“Our Riverside Strategy - the first of its kind in the capital - aims to protect the Square Mile against rising sea levels and transform the riverside into an outstanding space for City workers, residents and visitors.

“We recognise that climate change is an issue that cuts across all of our roles and responsibilities, both in providing public services and in representing the Square Mile and its businesses on the global stage.

“In 2020 we developed a Climate Action Strategy, setting ambitious targets to achieve Net Zero carbon emissions for our own operations by 2027 and to support the achievement of Net Zero for the whole Square Mile by 2040.

“Last year, we also set out a plan to reach Net Zero for the City Corporation’s investment portfolio, to end the organisation’s single largest contribution to global emissions.

“As well as reducing our footprint, and encouraging others to do the same, we are removing carbon from the atmosphere through our stewardship of some of London’s best-known open spaces, including our Carbon Removals Project, using planting to absorb carbon emissions.”   

Cleaner and safer

“The Thames is far cleaner and safer than it used to be, thanks to the work of the Port of London Authority and partners in the public and voluntary sectors.

“This year we are looking forward to celebrating the 50th annual Thames Fishery Research experiment, with more than 70 anglers from eight adult teams and two school teams competing each year.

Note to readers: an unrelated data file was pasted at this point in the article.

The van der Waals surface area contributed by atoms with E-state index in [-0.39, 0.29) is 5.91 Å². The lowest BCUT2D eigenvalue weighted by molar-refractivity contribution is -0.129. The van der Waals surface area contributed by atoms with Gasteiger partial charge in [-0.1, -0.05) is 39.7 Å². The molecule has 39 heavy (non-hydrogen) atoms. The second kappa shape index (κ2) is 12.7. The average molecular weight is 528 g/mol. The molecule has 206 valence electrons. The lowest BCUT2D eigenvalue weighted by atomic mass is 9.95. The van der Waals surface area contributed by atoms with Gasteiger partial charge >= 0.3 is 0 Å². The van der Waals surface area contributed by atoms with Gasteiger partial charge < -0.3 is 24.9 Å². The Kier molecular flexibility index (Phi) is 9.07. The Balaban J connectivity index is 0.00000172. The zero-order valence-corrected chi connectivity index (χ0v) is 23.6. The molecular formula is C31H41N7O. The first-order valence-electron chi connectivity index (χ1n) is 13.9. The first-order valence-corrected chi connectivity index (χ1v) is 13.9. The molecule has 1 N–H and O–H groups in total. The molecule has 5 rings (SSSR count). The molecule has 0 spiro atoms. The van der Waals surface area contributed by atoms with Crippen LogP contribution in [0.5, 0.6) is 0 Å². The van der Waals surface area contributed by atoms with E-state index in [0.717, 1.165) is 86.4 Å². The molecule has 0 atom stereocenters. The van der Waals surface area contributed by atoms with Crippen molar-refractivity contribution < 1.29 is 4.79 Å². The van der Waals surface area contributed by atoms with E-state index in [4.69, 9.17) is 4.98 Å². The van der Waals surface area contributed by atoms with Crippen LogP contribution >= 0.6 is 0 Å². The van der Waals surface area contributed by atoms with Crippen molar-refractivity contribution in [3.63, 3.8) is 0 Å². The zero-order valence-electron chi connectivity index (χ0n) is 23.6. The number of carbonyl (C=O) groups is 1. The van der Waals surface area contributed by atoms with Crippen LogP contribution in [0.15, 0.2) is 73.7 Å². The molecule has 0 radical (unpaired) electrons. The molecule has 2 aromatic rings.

“It’s an event I greatly enjoy.

“When I was first elected, another Member asked me if I fished. When I replied no, she encouraged me to join the City Corporation Members’ fishing team. 

“I’m always so impressed at the skill of the serious anglers. But I suspect they view my amateur efforts as something of a comedy act.

“Perhaps I’ll have more time to practice now!

“As well as being a great day out enjoying fishing on the Thames, the experiment helps us to establish the environmental condition of the Thames through the variety, number and size of fish species caught.

“The results provide valuable data to organisations such as the Environment Agency, the Thames Angling Preservation Society and members of the river community.

“And over the years, the experiment has proven that the Thames remains the cleanest river in Northern Europe.”

Changing times

“Since I first arrived in the capital, I’ve seen the skyline of the Square Mile change dramatically.

“The Gherkin is no longer a solitary icon, but a ‘slice of pickle’, glimpsed between many more office-led developments in our iconic tall-building cluster.

“Our open spaces have been enhanced and are now even more used and valued than ever.

“In the City, workers and visitors can escape the bustle by going to Salters Garden, for example, or explore the labyrinth of high walks around the Barbican and London Wall. 

Reflections

“My feelings on standing down as policy chair are inevitably mixed.

“I have so been fortunate in meeting some incredible people, working so hard to tackle the challenges of the past five years.

“It has been a privilege to work with all the London leaders and representatives, who have put party politics and other differences aside to pull together to combat Covid and its consequences.

“The same applies to the business representatives, who have been helping the UK forge its new place in the world post-Brexit, while also turning their attention to the climate challenge. 

“But I am really looking forward to more leisure time – especially more walks, including the Thames Path – and I am sure I will be handing the policy chairmanship over into good hands.”

Quick fire

  • How do you relax? I enjoy walking, listening to music, reading and spending time with my family.
  • Favorite Thames-side restaurant or pub? I will soon be taking advantage of having more free time to explore, so any recommendations for a Thames-side restaurant or pub would be appreciated!
  • Best view of the Thames? On a crisp bright morning, the view of the Thames from one of the City bridges is unbeatable.

People of the Thames
Telling the stories of the river.